Kinism appears to be one of those odd systems which pop up from time to time among those with a tendency toward conspiracy theories, an over-inflated sense of entitlement, and an unhealthy victim mentality. It being about as fringey as fringe can be, any knowledge I or another OPC pastor might have on the movement would come entirely from internet research, which you no doubt have already done.
A central tenet of kinism seems to be that God wants people to keep themselves within strict ethnic groupings. Were this so, one would expect the Lord to have mentioned this some place in the Scriptures. Not only is there no such mention, but the Bible explicitly teaches that ethnic and tribal identity are utterly beside the point when it comes to one's relationship to God. What kinist scriptural arguments I have found are classic examples of eisegesis: that is, reading an existing belief into a Bible verse which does not in fact teach that doctrine. I won't quote Romans 4:1–12 here, but you will note that faith in Christ's work makes one righteous before God and a child of Abraham. Paul argues very strenuously that Jews ("the circumcised") are not truly descendants of Abraham in God's eyes unless they share his faith. If the Lord Christ has no place for gene pool considerations within his church, why would he be concerned with them among the nations which exist only to provide members for the church?
Technically speaking, "heresy" is the same thing as "bad theology," so I presume you are drawing a distinction between damnable theological error and an otherwise normal Christian coming down with a case of the stupids. Frankly, kinism's place on this spectrum is difficult to identify. The OPC's Book of Discipline (chapter 3) says this: "An offense serious enough to warrant a trial is: (1) an offense in the area of conduct and practice which seriously disturbs the peace, purity, and/or unity of the church, or (2) an offense in the area of doctrine for the nonordained member which would constitute a denial of a credible profession of faith as reflected in his membership vows...." (An "offense serious enough to warrant a trial" means that if the offense were proven true, it would be worthy of church discipline, up to excommunication.) So far as I've been able to discern, kinism does not teach salvation is restricted to certain races (as do other systems I've had the misfortune to run across), and so may not constitute a denial of a credible profession of faith.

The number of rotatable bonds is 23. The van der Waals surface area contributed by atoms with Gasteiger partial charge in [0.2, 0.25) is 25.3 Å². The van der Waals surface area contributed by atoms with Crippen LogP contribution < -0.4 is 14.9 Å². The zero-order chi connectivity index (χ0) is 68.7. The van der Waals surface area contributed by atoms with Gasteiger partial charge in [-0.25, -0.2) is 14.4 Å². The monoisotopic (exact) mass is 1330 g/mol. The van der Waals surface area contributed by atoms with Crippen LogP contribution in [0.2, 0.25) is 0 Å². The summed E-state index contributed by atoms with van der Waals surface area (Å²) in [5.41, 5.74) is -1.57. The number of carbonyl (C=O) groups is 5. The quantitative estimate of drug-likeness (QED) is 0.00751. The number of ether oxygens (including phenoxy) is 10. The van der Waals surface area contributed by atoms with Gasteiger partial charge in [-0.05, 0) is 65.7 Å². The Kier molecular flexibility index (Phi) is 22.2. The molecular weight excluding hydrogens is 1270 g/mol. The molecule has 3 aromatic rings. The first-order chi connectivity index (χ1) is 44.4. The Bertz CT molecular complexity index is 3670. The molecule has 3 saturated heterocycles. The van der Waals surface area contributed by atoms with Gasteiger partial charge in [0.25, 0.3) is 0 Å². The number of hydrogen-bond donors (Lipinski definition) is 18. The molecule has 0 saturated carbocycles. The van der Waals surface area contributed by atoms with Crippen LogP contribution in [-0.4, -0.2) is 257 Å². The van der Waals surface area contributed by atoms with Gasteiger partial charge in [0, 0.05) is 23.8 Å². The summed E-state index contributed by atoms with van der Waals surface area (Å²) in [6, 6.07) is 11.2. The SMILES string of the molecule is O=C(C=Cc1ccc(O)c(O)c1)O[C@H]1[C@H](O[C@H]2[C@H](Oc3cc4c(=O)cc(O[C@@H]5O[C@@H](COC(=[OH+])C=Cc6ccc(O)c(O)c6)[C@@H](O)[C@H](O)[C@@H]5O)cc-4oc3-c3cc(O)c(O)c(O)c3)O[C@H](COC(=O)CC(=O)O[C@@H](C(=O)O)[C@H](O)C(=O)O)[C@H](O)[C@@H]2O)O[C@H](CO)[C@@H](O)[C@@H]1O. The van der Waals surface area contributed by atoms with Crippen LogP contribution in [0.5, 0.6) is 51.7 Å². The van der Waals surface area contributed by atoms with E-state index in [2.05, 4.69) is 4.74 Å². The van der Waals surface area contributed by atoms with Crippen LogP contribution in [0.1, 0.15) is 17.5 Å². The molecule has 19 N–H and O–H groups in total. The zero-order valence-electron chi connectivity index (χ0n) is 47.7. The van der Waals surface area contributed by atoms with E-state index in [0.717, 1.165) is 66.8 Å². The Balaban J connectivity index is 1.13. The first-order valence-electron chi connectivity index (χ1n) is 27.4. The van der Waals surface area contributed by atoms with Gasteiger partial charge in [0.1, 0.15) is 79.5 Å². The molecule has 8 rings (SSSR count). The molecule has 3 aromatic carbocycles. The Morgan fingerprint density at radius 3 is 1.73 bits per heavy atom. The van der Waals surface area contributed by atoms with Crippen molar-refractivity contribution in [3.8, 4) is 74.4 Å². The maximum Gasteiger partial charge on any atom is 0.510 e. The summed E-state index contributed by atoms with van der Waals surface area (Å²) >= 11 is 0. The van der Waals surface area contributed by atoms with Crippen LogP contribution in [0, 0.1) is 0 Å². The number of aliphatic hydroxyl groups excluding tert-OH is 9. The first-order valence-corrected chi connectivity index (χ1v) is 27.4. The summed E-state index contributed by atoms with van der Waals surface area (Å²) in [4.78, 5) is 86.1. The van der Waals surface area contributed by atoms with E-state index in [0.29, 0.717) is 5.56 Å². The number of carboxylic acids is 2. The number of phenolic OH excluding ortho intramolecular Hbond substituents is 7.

However, the kinist websites I looked at contained any number of deliberately insulting and demeaning racial epithets. A member of the OPC who engaged in such behavior would be seriously disturbing the peace, purity, and unity of the church, and could very well be brought to trial. Thus, while kinism may not be a gross heresy, it certainly is a schismatic (divisive) movement, one which any sane Christian should give a very wide berth.
I hope you, as I do, find kinism not only personally distasteful and morally repugnant, but fundamentally at odds with the Gospel itself. Because God has reconciled sinners to himself through the Cross, all sinners must be reconciled to one another. If kinism, with its offensive regard for the flesh, is true, the Apostle Paul is wrong.
For the love of Christ controls us, because we have concluded this: that one has died for all, therefore all have died; and he died for all, that those who live might no longer live for themselves but for him who for their sake died and was raised. From now on, therefore, we regard no one according to the flesh. Even though we once regarded Christ according to the flesh, we regard him thus no longer. Therefore, if anyone is in Christ, he is a new creation. The old has passed away; behold, the new has come. All this is from God, who through Christ reconciled us to himself and gave us the ministry of reconciliation; that is, in Christ God was reconciling the world to himself, not counting their trespasses against them, and entrusting to us the message of reconciliation. Therefore, we are ambassadors for Christ, God making his appeal through us. We implore you on behalf of Christ, be reconciled to God. For our sake he made him to be sin who knew no sin, so that in him we might become the righteousness of God. (2 Cor. 5:14–21)
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